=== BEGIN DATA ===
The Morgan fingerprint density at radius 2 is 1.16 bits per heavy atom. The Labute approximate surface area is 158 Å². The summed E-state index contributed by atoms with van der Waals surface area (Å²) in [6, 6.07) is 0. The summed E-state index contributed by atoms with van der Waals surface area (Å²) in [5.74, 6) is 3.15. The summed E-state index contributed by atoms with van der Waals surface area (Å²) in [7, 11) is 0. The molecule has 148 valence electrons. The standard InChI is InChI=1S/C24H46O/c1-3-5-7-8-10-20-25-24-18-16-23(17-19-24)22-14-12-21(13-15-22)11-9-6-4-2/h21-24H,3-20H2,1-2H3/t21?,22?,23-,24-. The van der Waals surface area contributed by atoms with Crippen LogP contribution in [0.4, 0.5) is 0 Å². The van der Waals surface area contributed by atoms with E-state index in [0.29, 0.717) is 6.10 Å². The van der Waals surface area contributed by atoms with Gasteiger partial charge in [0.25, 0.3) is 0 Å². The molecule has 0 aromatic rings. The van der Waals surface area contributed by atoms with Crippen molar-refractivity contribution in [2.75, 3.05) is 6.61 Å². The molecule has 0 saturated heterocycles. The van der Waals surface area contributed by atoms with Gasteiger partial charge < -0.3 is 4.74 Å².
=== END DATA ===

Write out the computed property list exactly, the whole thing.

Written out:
The Morgan fingerprint density at radius 2 is 1.16 bits per heavy atom. The Labute approximate surface area is 158 Å². The summed E-state index contributed by atoms with van der Waals surface area (Å²) in [6, 6.07) is 0. The summed E-state index contributed by atoms with van der Waals surface area (Å²) in [5.74, 6) is 3.15. The summed E-state index contributed by atoms with van der Waals surface area (Å²) in [7, 11) is 0. The molecule has 148 valence electrons. The standard InChI is InChI=1S/C24H46O/c1-3-5-7-8-10-20-25-24-18-16-23(17-19-24)22-14-12-21(13-15-22)11-9-6-4-2/h21-24H,3-20H2,1-2H3/t21?,22?,23-,24-. The van der Waals surface area contributed by atoms with Crippen LogP contribution in [0.4, 0.5) is 0 Å². The van der Waals surface area contributed by atoms with E-state index in [0.29, 0.717) is 6.10 Å². The van der Waals surface area contributed by atoms with Gasteiger partial charge in [0.25, 0.3) is 0 Å². The molecule has 0 aromatic rings. The van der Waals surface area contributed by atoms with Crippen molar-refractivity contribution in [2.75, 3.05) is 6.61 Å². The molecule has 0 saturated heterocycles. The van der Waals surface area contributed by atoms with Gasteiger partial charge < -0.3 is 4.74 Å².